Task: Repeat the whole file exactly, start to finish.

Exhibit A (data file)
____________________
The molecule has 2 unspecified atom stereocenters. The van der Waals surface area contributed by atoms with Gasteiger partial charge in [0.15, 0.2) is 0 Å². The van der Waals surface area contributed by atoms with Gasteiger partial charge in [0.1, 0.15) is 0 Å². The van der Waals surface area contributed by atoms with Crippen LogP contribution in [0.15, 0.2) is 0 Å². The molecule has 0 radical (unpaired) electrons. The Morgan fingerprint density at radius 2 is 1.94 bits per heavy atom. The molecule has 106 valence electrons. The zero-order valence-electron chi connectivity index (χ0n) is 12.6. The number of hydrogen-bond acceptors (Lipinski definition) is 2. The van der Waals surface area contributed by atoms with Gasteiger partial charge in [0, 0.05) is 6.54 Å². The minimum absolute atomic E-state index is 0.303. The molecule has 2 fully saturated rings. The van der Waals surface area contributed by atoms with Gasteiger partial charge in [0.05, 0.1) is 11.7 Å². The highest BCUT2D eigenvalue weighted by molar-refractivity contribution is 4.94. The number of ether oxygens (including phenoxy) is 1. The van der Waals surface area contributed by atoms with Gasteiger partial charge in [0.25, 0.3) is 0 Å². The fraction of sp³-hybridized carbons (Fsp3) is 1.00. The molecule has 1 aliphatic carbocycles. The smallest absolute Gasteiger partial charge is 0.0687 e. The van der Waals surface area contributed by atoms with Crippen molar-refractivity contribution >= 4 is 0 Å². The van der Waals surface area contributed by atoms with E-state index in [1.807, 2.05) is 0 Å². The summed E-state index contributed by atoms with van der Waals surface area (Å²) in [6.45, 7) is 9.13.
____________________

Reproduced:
The molecule has 2 unspecified atom stereocenters. The van der Waals surface area contributed by atoms with Gasteiger partial charge in [0.15, 0.2) is 0 Å². The van der Waals surface area contributed by atoms with Gasteiger partial charge in [0.1, 0.15) is 0 Å². The van der Waals surface area contributed by atoms with Crippen LogP contribution in [0.15, 0.2) is 0 Å². The molecule has 0 radical (unpaired) electrons. The Morgan fingerprint density at radius 2 is 1.94 bits per heavy atom. The molecule has 106 valence electrons. The zero-order valence-electron chi connectivity index (χ0n) is 12.6. The number of hydrogen-bond acceptors (Lipinski definition) is 2. The van der Waals surface area contributed by atoms with Gasteiger partial charge in [0, 0.05) is 6.54 Å². The minimum absolute atomic E-state index is 0.303. The molecule has 2 fully saturated rings. The van der Waals surface area contributed by atoms with Gasteiger partial charge in [0.05, 0.1) is 11.7 Å². The highest BCUT2D eigenvalue weighted by molar-refractivity contribution is 4.94. The number of ether oxygens (including phenoxy) is 1. The van der Waals surface area contributed by atoms with Gasteiger partial charge in [0.25, 0.3) is 0 Å². The fraction of sp³-hybridized carbons (Fsp3) is 1.00. The molecule has 1 aliphatic carbocycles. The smallest absolute Gasteiger partial charge is 0.0687 e. The van der Waals surface area contributed by atoms with Crippen molar-refractivity contribution >= 4 is 0 Å². The van der Waals surface area contributed by atoms with E-state index in [1.807, 2.05) is 0 Å². The summed E-state index contributed by atoms with van der Waals surface area (Å²) in [6.45, 7) is 9.13.